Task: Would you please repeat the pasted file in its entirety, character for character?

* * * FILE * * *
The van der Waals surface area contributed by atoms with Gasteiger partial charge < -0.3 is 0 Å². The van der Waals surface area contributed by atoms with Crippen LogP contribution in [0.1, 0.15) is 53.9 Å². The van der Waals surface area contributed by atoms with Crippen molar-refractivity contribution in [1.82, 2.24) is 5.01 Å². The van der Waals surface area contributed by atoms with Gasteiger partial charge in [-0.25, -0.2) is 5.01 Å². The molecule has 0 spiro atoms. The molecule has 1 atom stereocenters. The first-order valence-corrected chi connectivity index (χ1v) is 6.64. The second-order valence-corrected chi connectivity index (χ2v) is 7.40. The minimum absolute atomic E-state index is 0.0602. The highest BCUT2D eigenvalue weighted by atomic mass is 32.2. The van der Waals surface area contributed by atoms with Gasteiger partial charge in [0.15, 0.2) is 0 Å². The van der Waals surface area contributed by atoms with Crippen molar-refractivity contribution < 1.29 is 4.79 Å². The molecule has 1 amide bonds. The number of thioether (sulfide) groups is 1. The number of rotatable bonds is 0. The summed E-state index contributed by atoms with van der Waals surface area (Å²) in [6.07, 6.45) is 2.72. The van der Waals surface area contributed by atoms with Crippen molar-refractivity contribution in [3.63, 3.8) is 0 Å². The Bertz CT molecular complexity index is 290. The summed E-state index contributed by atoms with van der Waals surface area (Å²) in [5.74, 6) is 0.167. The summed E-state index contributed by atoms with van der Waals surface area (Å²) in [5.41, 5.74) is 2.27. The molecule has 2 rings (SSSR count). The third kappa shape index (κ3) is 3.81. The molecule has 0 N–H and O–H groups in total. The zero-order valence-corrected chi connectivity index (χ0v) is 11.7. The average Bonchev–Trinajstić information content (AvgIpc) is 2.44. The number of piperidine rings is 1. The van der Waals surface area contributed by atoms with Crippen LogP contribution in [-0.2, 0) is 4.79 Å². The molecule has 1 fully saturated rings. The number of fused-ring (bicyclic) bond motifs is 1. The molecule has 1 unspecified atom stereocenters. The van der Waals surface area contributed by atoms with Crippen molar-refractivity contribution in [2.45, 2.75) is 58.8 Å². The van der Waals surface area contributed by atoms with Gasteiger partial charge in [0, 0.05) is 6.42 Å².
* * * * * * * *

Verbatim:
The van der Waals surface area contributed by atoms with Gasteiger partial charge < -0.3 is 0 Å². The van der Waals surface area contributed by atoms with Crippen LogP contribution in [0.1, 0.15) is 53.9 Å². The van der Waals surface area contributed by atoms with Crippen molar-refractivity contribution in [1.82, 2.24) is 5.01 Å². The van der Waals surface area contributed by atoms with Gasteiger partial charge in [-0.25, -0.2) is 5.01 Å². The molecule has 0 spiro atoms. The molecule has 1 atom stereocenters. The first-order valence-corrected chi connectivity index (χ1v) is 6.64. The second-order valence-corrected chi connectivity index (χ2v) is 7.40. The minimum absolute atomic E-state index is 0.0602. The highest BCUT2D eigenvalue weighted by atomic mass is 32.2. The van der Waals surface area contributed by atoms with Gasteiger partial charge in [0.15, 0.2) is 0 Å². The van der Waals surface area contributed by atoms with Crippen molar-refractivity contribution < 1.29 is 4.79 Å². The molecule has 1 amide bonds. The number of thioether (sulfide) groups is 1. The number of rotatable bonds is 0. The summed E-state index contributed by atoms with van der Waals surface area (Å²) in [6.07, 6.45) is 2.72. The van der Waals surface area contributed by atoms with Crippen molar-refractivity contribution in [3.63, 3.8) is 0 Å². The Bertz CT molecular complexity index is 290. The summed E-state index contributed by atoms with van der Waals surface area (Å²) in [5.74, 6) is 0.167. The summed E-state index contributed by atoms with van der Waals surface area (Å²) in [5.41, 5.74) is 2.27. The molecule has 2 rings (SSSR count). The third kappa shape index (κ3) is 3.81. The molecule has 0 N–H and O–H groups in total. The zero-order valence-corrected chi connectivity index (χ0v) is 11.7. The average Bonchev–Trinajstić information content (AvgIpc) is 2.44. The number of piperidine rings is 1. The van der Waals surface area contributed by atoms with Crippen LogP contribution in [-0.2, 0) is 4.79 Å². The molecule has 1 fully saturated rings. The number of fused-ring (bicyclic) bond motifs is 1. The molecule has 1 unspecified atom stereocenters. The van der Waals surface area contributed by atoms with Crippen molar-refractivity contribution in [2.45, 2.75) is 58.8 Å². The van der Waals surface area contributed by atoms with Gasteiger partial charge in [0, 0.05) is 6.42 Å².